The fake, unauthorised outdoor ads were strategically placed around Paris this past weekend, and were made to look nearly identical to the originals.
The ads were prepared by an impressive array of artists, a team that includes Neta Harari, Jimmy Cauty, Banksy-collaborator Paul Insect, Escif, and Kennard Phillips. In all, some 82 artists contributed from 19 different countries.
Brandalism says the 600 fake ads critique “the corporate takeover of the COP21 climate talks,” while exposing “the links between advertising, consumerism, fossil fuel dependency and climate change”.
Major brands like Volkswagen, Air France, Total, Dow Chemicals, and GDF Suez were among the many companies targeted. Heads of state were also included in the campaign, including Francois Hollande, David Cameron, Barack Obama, Angela Merkel and Shinzo Abi.
A smiling President Barack Obama swims with one of his daughters, while oil burns in the background. (Credit: Brandalism)
British Prime Minister David Cameron (Credit: Brandalism)
Prime Minister of Japan Shinzo Abe (Credit: Brandalism)
Here’s what Brandalism’s Joe Elan had to say in a statement:
By sponsoring the climate talks, major polluters such as Air France and GDF-Suez-Engie can promote themselves as part of the solution — when actually they are part of the problem. We are taking their spaces back because we want to challenge the role advertising plays in promoting unsustainable consumerism. Because the advertising industry force feeds our desires for products created from fossil fuels, they are intimately connected to causing climate change. As is the case with the Climate talks and their corporate sponsored events, outdoor advertising ensures that those with the most amount of money are able to ensure that their voices get heard above all else.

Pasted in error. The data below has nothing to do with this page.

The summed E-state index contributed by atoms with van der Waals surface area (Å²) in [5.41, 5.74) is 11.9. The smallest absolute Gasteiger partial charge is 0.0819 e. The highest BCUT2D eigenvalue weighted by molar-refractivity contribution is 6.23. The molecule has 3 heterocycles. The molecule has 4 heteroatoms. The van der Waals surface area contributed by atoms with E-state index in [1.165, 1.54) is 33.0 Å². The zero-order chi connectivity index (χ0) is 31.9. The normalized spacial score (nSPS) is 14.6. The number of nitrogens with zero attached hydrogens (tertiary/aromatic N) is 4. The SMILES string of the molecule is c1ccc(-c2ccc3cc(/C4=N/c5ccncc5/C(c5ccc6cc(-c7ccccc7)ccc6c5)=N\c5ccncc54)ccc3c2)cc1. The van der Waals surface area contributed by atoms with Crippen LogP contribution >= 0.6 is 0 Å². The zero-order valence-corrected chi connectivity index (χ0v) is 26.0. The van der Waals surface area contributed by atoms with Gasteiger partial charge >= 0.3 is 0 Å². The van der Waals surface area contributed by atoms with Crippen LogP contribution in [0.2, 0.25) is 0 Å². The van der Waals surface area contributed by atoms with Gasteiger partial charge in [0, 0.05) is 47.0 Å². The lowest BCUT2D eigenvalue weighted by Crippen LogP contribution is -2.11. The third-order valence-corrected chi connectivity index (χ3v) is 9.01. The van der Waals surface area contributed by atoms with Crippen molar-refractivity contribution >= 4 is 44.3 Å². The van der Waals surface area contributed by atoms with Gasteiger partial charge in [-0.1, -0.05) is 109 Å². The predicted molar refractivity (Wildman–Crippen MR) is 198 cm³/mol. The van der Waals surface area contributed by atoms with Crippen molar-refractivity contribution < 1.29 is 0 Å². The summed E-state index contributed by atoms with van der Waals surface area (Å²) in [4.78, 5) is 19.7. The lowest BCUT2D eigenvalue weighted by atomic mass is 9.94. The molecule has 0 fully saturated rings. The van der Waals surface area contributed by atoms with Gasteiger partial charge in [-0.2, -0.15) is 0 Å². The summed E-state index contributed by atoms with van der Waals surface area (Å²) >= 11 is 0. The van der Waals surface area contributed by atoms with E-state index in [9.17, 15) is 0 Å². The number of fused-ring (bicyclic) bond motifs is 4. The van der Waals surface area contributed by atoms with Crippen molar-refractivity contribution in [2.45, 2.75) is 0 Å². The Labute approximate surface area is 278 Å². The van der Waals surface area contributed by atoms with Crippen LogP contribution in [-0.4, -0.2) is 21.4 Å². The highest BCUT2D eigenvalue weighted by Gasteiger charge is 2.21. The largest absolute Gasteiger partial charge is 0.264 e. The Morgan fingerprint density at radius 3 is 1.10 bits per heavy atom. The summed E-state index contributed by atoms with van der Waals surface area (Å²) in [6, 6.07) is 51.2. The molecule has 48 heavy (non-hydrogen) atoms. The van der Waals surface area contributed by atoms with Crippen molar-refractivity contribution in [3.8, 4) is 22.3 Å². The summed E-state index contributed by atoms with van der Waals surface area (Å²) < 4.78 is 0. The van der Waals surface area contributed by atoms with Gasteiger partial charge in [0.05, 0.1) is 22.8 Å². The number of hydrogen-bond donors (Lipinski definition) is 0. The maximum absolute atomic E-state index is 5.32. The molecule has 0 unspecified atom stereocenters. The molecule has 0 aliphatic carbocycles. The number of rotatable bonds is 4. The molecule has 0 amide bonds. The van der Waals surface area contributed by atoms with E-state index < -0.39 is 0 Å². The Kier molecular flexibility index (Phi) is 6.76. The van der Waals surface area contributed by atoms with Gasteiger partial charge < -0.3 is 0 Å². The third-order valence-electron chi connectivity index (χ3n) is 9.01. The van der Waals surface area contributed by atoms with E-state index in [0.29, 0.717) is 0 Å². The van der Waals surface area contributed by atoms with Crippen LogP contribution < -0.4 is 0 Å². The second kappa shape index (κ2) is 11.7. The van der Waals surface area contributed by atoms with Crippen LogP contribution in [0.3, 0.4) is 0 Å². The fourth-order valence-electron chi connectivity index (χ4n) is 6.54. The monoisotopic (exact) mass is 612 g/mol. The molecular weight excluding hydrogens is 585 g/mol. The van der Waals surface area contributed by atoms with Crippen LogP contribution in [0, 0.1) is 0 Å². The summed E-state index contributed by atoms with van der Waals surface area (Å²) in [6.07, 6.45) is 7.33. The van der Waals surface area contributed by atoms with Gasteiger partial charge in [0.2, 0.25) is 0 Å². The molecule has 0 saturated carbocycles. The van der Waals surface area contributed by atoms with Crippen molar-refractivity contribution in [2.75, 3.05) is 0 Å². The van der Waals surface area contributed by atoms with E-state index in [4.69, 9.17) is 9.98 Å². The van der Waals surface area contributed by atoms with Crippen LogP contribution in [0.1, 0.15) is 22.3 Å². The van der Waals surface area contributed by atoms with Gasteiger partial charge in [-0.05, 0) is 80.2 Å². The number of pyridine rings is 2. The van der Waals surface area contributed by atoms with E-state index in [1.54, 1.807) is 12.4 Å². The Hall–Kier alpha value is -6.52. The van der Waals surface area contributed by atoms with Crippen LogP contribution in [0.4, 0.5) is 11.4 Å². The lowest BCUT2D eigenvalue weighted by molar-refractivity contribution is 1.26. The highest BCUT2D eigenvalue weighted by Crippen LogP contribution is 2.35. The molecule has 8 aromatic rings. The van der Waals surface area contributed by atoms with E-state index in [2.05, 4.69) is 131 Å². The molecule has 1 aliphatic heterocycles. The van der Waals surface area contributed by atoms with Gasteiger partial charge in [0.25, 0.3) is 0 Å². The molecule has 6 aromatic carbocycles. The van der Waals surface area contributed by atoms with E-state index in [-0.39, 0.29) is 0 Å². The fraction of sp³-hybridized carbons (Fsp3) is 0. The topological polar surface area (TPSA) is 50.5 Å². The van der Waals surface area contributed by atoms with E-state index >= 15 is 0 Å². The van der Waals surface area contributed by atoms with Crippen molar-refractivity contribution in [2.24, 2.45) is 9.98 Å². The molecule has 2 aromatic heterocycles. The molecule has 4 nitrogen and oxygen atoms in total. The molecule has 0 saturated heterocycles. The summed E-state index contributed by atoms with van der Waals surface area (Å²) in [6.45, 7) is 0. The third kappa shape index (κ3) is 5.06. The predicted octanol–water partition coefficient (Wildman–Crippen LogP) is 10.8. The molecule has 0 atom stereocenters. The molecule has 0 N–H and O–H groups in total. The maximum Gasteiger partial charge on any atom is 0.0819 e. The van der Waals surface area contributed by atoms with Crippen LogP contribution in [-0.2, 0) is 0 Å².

As Angela Natividad notes in AdWeek, “The objective is to highlight the hypocrisy inherent in those companies associating themselves with an event that their actions suggest they don’t really care about.” The Volkswagen piece is a particularly good — and timely — example.
The pieces were installed in advertising spaces owned by JC Decaux, which is one of the world’s largest advertising firms, and an official sponsor of COP21.
Brandalism, which describes itself as “a revolt against corporate control of the visual realm”, got started back in 2012 and has grown to include teams in 10 UK cities. Back in May 2014, it “reclaimed” over 360 corporate advertising spaces with handmade original art designed by 40 artists from around the world.